What Is a Barback? Barback Duties and Job Description
It’s Friday night and your bar is packed. Bartenders are struggling to keep up with drink orders and customers are starting to notice the delay. Who could come to the rescue? A barback, that’s who.
But wait – what is a barback?
Though they’re often confused with bartenders, barbacks are a separate role that focus on assisting bartenders with bar-related tasks. They serve a unique and often critical role within restaurants and bars. That’s why it’s important to hire the right person for the job, starting with the right barback job description.
In this post, we’ll explore:
What is a barback
How to write the perfect barback job description
How to hire, schedule, and train a barback
How to know when a barback is ready to be your next bartender
What is a Barback and Do I Need to Hire One?
A barback is an assistant to your bartenders during especially busy times at your bar or restaurant. They help prevent front-of-house staff from getting stuck “in the weeds.”
Barbacks are helpful when bartenders can’t keep an eye on certain things, such as refilling bottles and garnishes and cleaning up the bar area.
But barbacks aren’t limited to a few duties. They do anything and everything that needs to be done in the bar and the restaurant. Every venue has different barback duties and responsibilities based on the experience they want to create for their customers, but a few core tasks remain consistent:
Refilling bottles at the bar
Preparing and replenishing garnishes
Collecting and washing empty glassware
Cleaning up messes
When barbacks relieve bartenders of these chores, bartenders can focus on crafting the best whisky sours and margaritas instead of running downstairs for a desperately needed bottle of vodka.
Most barbacks are expected to go above and beyond their job description. Many barbacks work roles that are understaffed that day or chat with customers like a bartender would. They might even work the deep fryers and get food from the kitchen counter to the customer’s table.
The one thing they don’t do? Serve drinks.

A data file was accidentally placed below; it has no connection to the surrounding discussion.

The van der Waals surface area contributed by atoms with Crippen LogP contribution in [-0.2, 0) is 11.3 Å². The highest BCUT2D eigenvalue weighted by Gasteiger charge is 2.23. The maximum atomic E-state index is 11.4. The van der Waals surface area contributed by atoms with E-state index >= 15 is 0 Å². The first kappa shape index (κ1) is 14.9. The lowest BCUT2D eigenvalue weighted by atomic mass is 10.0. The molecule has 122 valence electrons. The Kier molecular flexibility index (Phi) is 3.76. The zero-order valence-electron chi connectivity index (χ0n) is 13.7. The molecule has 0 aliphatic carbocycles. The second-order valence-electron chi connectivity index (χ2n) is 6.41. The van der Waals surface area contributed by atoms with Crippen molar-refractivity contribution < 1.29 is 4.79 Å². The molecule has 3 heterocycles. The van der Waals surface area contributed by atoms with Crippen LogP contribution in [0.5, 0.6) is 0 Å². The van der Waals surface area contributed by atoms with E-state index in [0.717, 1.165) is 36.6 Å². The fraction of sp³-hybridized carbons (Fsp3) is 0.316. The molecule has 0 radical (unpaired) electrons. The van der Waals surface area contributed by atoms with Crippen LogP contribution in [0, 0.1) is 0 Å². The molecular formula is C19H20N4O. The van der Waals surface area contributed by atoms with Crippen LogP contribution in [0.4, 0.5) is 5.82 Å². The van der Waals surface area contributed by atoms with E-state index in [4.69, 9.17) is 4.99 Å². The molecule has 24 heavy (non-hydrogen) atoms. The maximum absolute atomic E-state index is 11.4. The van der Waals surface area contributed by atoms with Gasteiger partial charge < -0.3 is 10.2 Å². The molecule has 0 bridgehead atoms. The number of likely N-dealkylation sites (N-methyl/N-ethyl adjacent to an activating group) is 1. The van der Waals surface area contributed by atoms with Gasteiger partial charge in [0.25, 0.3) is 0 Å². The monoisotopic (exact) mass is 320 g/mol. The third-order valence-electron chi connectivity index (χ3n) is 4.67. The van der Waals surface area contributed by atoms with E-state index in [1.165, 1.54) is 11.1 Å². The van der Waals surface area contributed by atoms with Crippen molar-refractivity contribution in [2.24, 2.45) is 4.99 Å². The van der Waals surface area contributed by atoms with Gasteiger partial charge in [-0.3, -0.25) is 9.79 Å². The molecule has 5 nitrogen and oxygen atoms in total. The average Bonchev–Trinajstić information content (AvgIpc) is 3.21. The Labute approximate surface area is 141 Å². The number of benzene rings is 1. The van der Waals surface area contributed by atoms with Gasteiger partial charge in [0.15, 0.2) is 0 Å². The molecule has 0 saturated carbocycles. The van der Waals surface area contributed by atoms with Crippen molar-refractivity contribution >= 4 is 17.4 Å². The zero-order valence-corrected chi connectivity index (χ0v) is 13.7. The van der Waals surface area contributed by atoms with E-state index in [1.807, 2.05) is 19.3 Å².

Overall, the barback role is demanding. They’re on their feet all day moving around the restaurant. They can be seen lifting heavy beer kegs and moving cases of liquor bottles up and down the stairs.
Barbacks are commonly paid tipped minimum wage and receive a tip out directly from bartenders (usually 1–2% of sales or 5–20% of tips). If it’s a busy night with multiple bartenders behind the bar, a barback could rake in over a couple hundred dollars in a single shift.
Barback duties and responsibilities have to match the needs of your business. And since every bar is different, every barback job description will be, too.
A good bar manager should know what their restaurant/bar needs and use this to craft the job description. If you expect your barback to also work the deep fryers, it’s good to note this in the job description.
Of course, you can’t predict everything. Do your best to list what they can expect, but let any new barbacks know that they’ll likely have to prepare for some odd jobs.
A great barback job description lists the qualities of a perfect barback. Here is a list of hard and soft skills the perfect barback should have.
Hard skills for barbacks:
Ability to lift heavy objects: Since barbacks carry kegs and loaded boxes, they’ll likely need to be able to carry at least 40 pounds.
Basic knife skills: They’ll need to prepare garnishes for the bar and possibly some prep work for the kitchen.
Basic bar knowledge: While there are lots of opportunities for on-the-job learning, your new barback should at least have a basic knowledge of different spirits, wines, and beers.
Prioritization: In a restaurant or bar, dozens of issues may come up all at once. A barback needs to know what to do first.
Multitasking: Efficiency is key during dinner or lunch service. Small things like answering a customer’s question while cleaning dirty glasses can help a barback save time they’ll need later on.
Taking initiative: A good barback refills bottles before the bartender even notices that they’re empty.
Working under pressure: A barback has to move fast to keep up with the flow of the restaurant or bar, especially at peak times.
Problem solving: Working in a bar sometimes means working with difficult customers. The ideal employee is someone who can deal with these situations calmly and professionally.
Customer service: Part of the job requires talking to customers, so make sure to hire someone who is friendly and helpful.
Quick learning: Things move quickly at restaurants, so barbacks need to pick up the skills and responsibilities at a fast pace to really help the business run smoothly.
Besides the paycheck, people are often eager to become barbacks because they’re interested in eventually becoming a bartender. A good barback job description should entice candidates with opportunities to learn how to work in a bar and, one day, become a bartender (if this is possible).
How to Get Your Barback Job Description Noticed
Hiring a barback is like staffing any other role at a restaurant or bar. Online job sites, referrals, and “now hiring” signs are all good ways to find the next member of your restaurant family.
When you start the search, make sure your employees – especially your bartenders and other all-star staff – know. They could have friends looking for a barback role. Add a referral bonus into the mix and your current employees just might dig into their Facebook friend lists.